Australia’s intellectual property agency goes all in on user design, DevOps and AI

Profile picture for user ddpreez By Derek du Preez June 6, 2018
Summary:
IP Australia is using Pega as its case management system, but has also undergone a transformation in the way it works, to meet customer expectations.

Australia
Rob Bollard, CIO at IP Australia, the government’s intellectual property department, is proud to say that he heads up Australia’s first fully digital service delivery agency. In just the space of four years, IP Australia has gone from receiving just 12% of its IP applications online - the rest coming through on paper - to now receiving 99.6% through digital channels.

Not only his, but Bollard is overseeing the decommissioning of old systems, a move to the cloud, has implemented agile working, created a DevOps environment that focuses on continuous delivery, ensures systems are designed with the user in mind, and is even deploying AI technologies to improve experiences for employees and citizens.

I got the chance to sit down with Bollard at Pega’s annual user event in Las Vegas this week, as IP Australia has implemented the Pega platform as its case management system. Bollard explained:

Our vision is really to become a world-class IP office and to try to support the prosperity of Australians in the system. Really what we want to do, is as much possible, is try to support Australian innovators, make their ideas great. If people have great ideas, we want to support them through that process.

In terms of why IP Australia decided to rethink its approach and opt for the Pega platform, as well as change the way it worked, Bollard said that there were three main drivers.

Firstly, he explained that the agency was running off of very high cost, old systems, which Bollard described as dysfunctional. He said:

They didn’t connect very well. And they weren’t harmonised at all. That created a lot of cost for us. It also took us a long time to deploy changes for users and customers. Often if you came to us with an issue it might take six months in order for us to develop the code, to go through the environments, and deploy it.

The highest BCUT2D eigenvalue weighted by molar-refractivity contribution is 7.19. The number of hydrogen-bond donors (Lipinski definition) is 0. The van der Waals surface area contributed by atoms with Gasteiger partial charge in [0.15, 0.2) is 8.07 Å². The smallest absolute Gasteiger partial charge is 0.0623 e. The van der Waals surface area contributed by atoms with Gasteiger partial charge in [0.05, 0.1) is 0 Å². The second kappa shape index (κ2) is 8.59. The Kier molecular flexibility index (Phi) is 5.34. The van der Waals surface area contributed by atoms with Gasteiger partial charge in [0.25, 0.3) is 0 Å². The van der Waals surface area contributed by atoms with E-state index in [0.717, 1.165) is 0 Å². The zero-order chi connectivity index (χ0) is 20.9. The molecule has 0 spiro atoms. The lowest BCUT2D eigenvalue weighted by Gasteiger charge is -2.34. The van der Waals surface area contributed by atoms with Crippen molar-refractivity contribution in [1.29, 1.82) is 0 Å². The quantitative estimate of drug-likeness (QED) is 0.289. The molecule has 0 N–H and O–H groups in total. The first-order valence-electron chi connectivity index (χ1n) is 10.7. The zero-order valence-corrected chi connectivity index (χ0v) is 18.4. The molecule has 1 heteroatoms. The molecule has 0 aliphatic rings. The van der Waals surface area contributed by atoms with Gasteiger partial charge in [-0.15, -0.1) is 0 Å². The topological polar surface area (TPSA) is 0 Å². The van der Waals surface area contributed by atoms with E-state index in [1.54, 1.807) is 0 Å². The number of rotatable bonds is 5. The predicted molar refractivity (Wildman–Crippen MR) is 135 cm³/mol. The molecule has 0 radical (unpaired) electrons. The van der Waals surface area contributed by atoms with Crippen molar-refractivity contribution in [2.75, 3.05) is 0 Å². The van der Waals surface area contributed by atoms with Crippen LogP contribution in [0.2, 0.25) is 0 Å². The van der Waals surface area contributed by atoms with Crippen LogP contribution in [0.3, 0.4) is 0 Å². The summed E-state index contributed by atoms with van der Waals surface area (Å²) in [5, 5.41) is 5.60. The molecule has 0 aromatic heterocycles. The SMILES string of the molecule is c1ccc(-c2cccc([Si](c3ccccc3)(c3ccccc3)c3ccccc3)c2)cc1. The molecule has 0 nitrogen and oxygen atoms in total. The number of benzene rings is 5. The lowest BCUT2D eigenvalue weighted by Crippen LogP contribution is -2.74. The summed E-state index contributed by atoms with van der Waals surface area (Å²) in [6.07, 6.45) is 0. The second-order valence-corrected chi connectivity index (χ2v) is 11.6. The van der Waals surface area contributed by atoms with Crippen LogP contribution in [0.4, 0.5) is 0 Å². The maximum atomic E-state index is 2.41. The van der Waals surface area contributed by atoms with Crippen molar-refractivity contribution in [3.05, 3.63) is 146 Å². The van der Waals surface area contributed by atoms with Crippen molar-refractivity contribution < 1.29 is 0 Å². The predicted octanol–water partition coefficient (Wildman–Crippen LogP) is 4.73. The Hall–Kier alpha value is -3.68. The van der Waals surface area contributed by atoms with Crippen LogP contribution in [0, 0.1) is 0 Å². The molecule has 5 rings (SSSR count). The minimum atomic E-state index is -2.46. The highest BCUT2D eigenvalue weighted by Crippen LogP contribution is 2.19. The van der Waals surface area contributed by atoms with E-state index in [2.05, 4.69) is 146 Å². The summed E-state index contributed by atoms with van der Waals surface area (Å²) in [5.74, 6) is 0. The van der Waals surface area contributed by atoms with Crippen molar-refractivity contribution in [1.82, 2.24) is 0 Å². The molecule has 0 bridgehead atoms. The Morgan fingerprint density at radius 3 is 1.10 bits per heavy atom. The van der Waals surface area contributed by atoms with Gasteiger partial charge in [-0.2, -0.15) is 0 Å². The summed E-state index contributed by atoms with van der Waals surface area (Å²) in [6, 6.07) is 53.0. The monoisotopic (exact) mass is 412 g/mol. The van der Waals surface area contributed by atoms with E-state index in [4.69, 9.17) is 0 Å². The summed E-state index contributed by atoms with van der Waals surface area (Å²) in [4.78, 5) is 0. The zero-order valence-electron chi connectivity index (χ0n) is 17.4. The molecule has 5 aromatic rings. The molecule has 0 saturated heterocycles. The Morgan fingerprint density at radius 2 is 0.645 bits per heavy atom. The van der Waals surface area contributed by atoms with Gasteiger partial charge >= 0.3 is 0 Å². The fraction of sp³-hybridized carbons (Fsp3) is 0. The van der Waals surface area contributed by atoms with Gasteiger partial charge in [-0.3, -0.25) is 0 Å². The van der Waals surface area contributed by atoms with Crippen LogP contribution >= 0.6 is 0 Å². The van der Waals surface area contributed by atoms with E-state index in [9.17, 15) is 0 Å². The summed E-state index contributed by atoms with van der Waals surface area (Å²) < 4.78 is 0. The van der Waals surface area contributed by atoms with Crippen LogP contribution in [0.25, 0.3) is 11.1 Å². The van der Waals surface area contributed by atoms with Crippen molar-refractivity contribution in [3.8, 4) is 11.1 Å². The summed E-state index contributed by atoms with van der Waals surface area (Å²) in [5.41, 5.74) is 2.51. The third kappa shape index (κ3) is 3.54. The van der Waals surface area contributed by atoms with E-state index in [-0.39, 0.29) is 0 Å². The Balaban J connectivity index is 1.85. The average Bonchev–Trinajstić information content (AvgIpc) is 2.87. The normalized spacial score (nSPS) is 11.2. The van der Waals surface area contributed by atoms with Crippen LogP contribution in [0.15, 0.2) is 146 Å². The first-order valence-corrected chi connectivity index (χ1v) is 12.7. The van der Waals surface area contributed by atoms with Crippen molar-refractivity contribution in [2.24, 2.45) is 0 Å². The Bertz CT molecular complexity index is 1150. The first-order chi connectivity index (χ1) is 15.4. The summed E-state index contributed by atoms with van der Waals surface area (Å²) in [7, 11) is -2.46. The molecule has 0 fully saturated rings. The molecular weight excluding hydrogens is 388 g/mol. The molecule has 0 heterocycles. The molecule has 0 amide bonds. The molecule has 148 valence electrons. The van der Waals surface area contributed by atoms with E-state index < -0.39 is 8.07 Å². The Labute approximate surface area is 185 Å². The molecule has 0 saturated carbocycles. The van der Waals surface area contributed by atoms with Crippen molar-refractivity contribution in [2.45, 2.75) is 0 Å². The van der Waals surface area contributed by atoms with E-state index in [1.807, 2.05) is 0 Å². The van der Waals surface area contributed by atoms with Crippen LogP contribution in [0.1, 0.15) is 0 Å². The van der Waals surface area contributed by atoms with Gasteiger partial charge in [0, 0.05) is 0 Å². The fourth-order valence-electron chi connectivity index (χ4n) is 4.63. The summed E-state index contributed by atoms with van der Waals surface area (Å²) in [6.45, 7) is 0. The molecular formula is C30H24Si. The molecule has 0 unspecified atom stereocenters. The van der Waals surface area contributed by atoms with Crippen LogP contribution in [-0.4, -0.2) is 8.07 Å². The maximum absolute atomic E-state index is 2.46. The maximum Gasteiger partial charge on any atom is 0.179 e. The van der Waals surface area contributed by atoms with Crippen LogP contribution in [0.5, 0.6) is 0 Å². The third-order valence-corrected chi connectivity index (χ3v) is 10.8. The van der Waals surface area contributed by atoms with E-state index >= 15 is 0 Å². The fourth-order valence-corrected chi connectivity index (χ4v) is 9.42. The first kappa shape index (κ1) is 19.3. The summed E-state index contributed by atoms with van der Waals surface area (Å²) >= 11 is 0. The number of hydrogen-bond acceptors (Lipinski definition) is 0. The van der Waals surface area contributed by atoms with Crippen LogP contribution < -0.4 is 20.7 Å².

They were on an old technology stack, which was not really developed for a much agile environment. The digital expectations are always accelerating.

Secondly, Bollard was aware that the nature of the economy has changed over the past few decades, with much greater focus on knowledge and information. He said:

If you look over my lifetime, probably since 1975, if you went and looked at the top S&P 500 companies on the stock exchange, only about 16% of their value would have been intangibles, such as IP.

If you look at today, I think they make up about 84%. So there has been this massive growth in the knowledge economy. It’s the fuel for the modern economy. As an IP office, we are front and centre, trying to manage all of this. If you want to be successful as an economy, you need to have a good IP system, you need to be able to enable innovators. So we really needed better systems to support better success for people in Australia.

And finally, the third driver was unsurprisingly around citizen expectations. Bollard acknowledged that today there is a growing expectation from customers and citizens of improved service, in a digital environment, that is immediate and high quality. This is inevitably placing greater pressure on government and others to raise the bar and deliver more enhanced services, he said.

What’s changed?

So, the above situation is what IP Australia was facing three and a half years ago. It has about 850,000 customer transactions, or requests, a year and has about AUS$210 million flowing through the system in terms of what it collects in revenue. As noted above, by implementing Pega and designing services around the user, the agency now receives 99.6% of its requests online. Bollard said;

That effectively makes us the first fully digital Australian Government service delivery agency. That’s something we are really proud of.

I guess if puts us in a powerful position to reimagine how service delivery might be undertaken with our customers. Because it’s not just about efficiency, it’s about customer satisfaction and trying to bring people along on the journey.